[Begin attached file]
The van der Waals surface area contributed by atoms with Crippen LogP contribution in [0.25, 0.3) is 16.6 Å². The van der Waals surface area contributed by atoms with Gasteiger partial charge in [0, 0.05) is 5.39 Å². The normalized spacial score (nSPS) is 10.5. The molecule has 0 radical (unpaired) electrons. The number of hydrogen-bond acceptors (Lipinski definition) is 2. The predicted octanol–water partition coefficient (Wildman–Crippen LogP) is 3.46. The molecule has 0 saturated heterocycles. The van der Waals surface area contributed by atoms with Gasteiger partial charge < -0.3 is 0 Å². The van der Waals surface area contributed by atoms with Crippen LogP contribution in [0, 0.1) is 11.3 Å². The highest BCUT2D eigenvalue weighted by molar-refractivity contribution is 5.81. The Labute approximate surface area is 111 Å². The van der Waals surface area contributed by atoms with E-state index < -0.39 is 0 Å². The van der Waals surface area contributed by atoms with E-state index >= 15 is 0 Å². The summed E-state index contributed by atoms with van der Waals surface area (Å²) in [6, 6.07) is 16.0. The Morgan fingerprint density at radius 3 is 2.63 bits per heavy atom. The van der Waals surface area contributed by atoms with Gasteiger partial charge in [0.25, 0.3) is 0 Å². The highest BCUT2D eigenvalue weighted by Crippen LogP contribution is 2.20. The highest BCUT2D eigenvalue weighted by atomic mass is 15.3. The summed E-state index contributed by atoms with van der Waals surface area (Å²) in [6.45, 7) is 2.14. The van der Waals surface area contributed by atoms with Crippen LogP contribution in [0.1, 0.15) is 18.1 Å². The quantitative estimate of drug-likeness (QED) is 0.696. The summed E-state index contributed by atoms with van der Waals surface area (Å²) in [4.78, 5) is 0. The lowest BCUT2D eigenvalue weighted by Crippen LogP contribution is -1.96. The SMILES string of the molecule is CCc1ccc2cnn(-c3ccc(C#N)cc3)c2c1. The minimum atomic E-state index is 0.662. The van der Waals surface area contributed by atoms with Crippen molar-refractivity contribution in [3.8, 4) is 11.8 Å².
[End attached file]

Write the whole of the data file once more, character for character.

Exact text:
The van der Waals surface area contributed by atoms with Crippen LogP contribution in [0.25, 0.3) is 16.6 Å². The van der Waals surface area contributed by atoms with Gasteiger partial charge in [0, 0.05) is 5.39 Å². The normalized spacial score (nSPS) is 10.5. The molecule has 0 radical (unpaired) electrons. The number of hydrogen-bond acceptors (Lipinski definition) is 2. The predicted octanol–water partition coefficient (Wildman–Crippen LogP) is 3.46. The molecule has 0 saturated heterocycles. The van der Waals surface area contributed by atoms with Gasteiger partial charge < -0.3 is 0 Å². The van der Waals surface area contributed by atoms with Crippen LogP contribution in [0, 0.1) is 11.3 Å². The highest BCUT2D eigenvalue weighted by molar-refractivity contribution is 5.81. The Labute approximate surface area is 111 Å². The van der Waals surface area contributed by atoms with E-state index < -0.39 is 0 Å². The van der Waals surface area contributed by atoms with E-state index >= 15 is 0 Å². The summed E-state index contributed by atoms with van der Waals surface area (Å²) in [6, 6.07) is 16.0. The Morgan fingerprint density at radius 3 is 2.63 bits per heavy atom. The van der Waals surface area contributed by atoms with Gasteiger partial charge in [0.25, 0.3) is 0 Å². The highest BCUT2D eigenvalue weighted by Crippen LogP contribution is 2.20. The highest BCUT2D eigenvalue weighted by atomic mass is 15.3. The summed E-state index contributed by atoms with van der Waals surface area (Å²) in [6.45, 7) is 2.14. The van der Waals surface area contributed by atoms with Crippen LogP contribution in [0.1, 0.15) is 18.1 Å². The quantitative estimate of drug-likeness (QED) is 0.696. The summed E-state index contributed by atoms with van der Waals surface area (Å²) in [4.78, 5) is 0. The lowest BCUT2D eigenvalue weighted by Crippen LogP contribution is -1.96. The SMILES string of the molecule is CCc1ccc2cnn(-c3ccc(C#N)cc3)c2c1. The minimum atomic E-state index is 0.662. The van der Waals surface area contributed by atoms with Crippen molar-refractivity contribution in [3.8, 4) is 11.8 Å².